The Säcken reef in the Koster Fjord in Sweden is that country’s last remaining cold-water coral reef and it is under a distinct threat of extinction.
Like the more common warm-water reefs, cold-water reefs are known for their rich biological diversity.
With the Säcken reef in distress, researchers from the University of Gothenburg have started a restoration project extracting healthy corals from reefs on the Norwegian coast placing them into the Säcken reef. Sweden’s sole reef-building coral, called Lophelia pertusa, requires an environment that has a constant high level of salinity in conjunction with low water temperatures all year round.
These conditions in Sweden only exist in the northern part of Bohuslän. This is a deep water region where water from the Atlantic is led in via the Norwegian Trench.
“We’ve known since the mid-1920s that cold-water coral reefs exist here in Sweden,” says marine biologist and researcher Mikael Dahl.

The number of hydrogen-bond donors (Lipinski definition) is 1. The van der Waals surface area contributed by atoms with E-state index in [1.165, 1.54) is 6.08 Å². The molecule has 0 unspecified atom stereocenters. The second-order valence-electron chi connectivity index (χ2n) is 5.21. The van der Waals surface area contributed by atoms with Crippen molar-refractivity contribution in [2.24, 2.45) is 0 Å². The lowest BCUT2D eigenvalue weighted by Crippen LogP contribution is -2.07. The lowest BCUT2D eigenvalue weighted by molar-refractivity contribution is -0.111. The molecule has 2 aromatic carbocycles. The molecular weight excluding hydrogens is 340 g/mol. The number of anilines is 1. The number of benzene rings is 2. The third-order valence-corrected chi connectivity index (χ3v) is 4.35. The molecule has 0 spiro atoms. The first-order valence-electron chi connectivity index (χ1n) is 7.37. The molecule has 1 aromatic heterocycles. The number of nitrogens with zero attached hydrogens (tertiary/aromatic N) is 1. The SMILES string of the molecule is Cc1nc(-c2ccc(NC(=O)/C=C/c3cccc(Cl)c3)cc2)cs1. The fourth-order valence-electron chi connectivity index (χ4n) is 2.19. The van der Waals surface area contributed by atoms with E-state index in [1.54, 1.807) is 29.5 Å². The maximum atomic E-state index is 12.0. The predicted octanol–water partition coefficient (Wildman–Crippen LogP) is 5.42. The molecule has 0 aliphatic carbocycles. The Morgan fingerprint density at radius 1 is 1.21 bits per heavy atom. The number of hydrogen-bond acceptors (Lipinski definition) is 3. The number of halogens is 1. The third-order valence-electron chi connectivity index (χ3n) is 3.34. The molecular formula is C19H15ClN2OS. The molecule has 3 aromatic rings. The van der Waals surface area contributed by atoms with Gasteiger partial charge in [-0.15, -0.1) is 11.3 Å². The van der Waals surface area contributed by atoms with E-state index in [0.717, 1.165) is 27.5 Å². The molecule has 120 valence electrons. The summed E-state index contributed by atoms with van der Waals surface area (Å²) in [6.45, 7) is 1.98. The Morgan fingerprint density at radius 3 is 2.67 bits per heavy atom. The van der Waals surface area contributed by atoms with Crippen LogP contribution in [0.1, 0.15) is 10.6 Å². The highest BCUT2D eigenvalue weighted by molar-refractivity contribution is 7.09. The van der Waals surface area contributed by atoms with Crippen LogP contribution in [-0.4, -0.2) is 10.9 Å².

“At that time, corals could be found in three locations in the Koster Fjord. Today, only the Säcken reef remains, and it’s in poor condition.”
The researchers believe the causes of distress for the reef is due to the impact of trawling along with increased sedimentation from eutrophication.
The reef, under continuous observation by remotely operated vehicles, has been observed to be in a slow and continual rate of decline.
“The red list assessment is currently in the ‘under immediate threat’ category.
The Säcken reef has been protected against trawling for more than a decade, but trawling damage has been observed on the reef several times after the legislation was set in place”, says Mikael Dahl.
The legislation referenced above was strengthened three years ago when Sweden declared their first national marine park.
The Kosterhavet National Park was created to help protect this distressed area.
Unfortunately, the Säcken reef remains in exceptionally poor condition.